By Bill Meyer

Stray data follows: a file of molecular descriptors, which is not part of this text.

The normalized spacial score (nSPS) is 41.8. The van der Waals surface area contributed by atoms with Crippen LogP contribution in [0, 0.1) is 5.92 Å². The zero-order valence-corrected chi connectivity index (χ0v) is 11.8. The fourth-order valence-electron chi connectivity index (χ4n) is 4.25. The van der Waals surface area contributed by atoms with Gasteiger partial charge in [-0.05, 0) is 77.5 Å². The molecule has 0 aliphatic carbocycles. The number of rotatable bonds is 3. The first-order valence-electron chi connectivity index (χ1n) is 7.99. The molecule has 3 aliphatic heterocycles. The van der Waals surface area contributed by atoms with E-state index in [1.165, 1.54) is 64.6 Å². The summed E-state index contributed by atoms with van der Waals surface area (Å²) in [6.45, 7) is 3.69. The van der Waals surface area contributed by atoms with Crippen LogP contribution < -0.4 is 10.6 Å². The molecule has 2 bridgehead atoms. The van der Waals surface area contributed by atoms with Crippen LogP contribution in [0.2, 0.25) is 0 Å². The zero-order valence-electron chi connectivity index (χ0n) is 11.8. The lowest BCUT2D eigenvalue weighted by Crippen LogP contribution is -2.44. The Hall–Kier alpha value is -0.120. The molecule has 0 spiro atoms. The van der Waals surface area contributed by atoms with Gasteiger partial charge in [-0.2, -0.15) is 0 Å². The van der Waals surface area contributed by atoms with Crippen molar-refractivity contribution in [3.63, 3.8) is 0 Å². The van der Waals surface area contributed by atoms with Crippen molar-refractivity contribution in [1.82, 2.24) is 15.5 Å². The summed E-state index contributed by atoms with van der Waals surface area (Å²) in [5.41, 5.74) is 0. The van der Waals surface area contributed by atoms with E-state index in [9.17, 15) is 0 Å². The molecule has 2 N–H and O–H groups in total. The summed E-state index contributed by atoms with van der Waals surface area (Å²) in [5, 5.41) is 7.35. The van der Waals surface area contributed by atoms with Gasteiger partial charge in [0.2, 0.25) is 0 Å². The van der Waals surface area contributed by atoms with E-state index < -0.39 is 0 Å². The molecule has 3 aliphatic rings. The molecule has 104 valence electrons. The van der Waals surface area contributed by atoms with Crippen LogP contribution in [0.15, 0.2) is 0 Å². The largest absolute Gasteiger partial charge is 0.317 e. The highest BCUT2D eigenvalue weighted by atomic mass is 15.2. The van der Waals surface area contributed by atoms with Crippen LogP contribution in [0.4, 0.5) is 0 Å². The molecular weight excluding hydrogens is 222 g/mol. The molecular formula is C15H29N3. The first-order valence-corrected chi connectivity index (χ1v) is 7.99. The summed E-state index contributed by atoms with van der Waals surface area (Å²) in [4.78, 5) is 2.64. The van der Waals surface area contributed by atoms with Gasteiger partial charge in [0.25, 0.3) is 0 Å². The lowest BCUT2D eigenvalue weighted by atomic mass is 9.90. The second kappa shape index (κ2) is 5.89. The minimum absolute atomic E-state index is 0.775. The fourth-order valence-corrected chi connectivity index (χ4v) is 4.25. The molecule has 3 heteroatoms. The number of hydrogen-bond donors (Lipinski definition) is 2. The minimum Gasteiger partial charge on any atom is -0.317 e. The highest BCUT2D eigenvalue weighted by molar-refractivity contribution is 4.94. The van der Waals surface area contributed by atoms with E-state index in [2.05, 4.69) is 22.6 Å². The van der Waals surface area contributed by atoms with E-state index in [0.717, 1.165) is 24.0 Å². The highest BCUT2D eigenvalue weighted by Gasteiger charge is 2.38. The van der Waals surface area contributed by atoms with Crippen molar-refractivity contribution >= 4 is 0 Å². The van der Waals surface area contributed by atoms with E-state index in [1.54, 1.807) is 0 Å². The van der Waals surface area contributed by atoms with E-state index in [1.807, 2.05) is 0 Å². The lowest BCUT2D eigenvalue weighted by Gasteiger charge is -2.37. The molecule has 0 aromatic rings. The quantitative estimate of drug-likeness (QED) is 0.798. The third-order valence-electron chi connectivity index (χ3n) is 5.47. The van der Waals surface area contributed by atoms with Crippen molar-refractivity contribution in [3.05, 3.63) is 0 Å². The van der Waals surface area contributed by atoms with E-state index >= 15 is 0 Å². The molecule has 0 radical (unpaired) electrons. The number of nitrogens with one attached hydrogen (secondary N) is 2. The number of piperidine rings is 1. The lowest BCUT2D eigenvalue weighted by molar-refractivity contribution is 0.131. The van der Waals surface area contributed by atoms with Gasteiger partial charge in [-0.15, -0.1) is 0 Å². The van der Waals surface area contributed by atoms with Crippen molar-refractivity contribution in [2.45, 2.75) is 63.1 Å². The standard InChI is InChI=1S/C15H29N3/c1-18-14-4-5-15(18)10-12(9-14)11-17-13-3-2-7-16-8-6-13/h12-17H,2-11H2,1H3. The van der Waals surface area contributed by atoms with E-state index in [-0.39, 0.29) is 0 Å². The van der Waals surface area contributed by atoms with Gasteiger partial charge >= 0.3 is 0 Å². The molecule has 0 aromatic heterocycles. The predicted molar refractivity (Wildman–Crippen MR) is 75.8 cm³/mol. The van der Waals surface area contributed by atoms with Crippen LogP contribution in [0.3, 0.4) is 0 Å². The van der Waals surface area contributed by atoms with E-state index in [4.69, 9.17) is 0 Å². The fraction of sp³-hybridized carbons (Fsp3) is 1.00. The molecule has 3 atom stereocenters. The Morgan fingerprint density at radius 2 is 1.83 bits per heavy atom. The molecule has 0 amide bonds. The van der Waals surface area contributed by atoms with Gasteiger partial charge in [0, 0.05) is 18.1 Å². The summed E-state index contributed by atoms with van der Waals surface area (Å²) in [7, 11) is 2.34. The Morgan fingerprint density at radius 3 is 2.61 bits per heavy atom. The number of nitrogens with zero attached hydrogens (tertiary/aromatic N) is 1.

Some music is born out of commercial or communicative aspirations, or philosophical structural prescriptions. One suspects that this music originates from some agreement about what sounds good, compounded by other ideas about the right way to do things. Fredrik Rasten is a guitarist who splits his time between Berlin and Oslo, shuttling between improvised and composed musical situations; he has an album out on Wandelweiser, which should tell you a bit about his aesthetics. Egil Kalman plays modular synthesizer on this record, but he is also a double bassist from Sweden who lives in Copenhagen, and he keeps busy playing in folk, jazz and free improv settings; one hopes that someday, we’ll hear some recordings by his touring project, Alasdair Roberts & Völvur. But in the meantime, give a listen to this record, which patiently scrutinizes a space bounded by string harmonics and electronic resonance. Rasten uses just intonation to maximize the radiance of his sounds and re-tunes while playing to subtly manage the harmonic proximity between his vibrations and Kalman’s long tones. The synth supplies a bit of slow-motion melody. The album’s two pieces were performed in real time, and the effort involved in maintaining precise harmonic distance gives the music a subtle but undeniable charge. The title mentions winds, but this music feels more like a sonic representation of slight but steady breezes.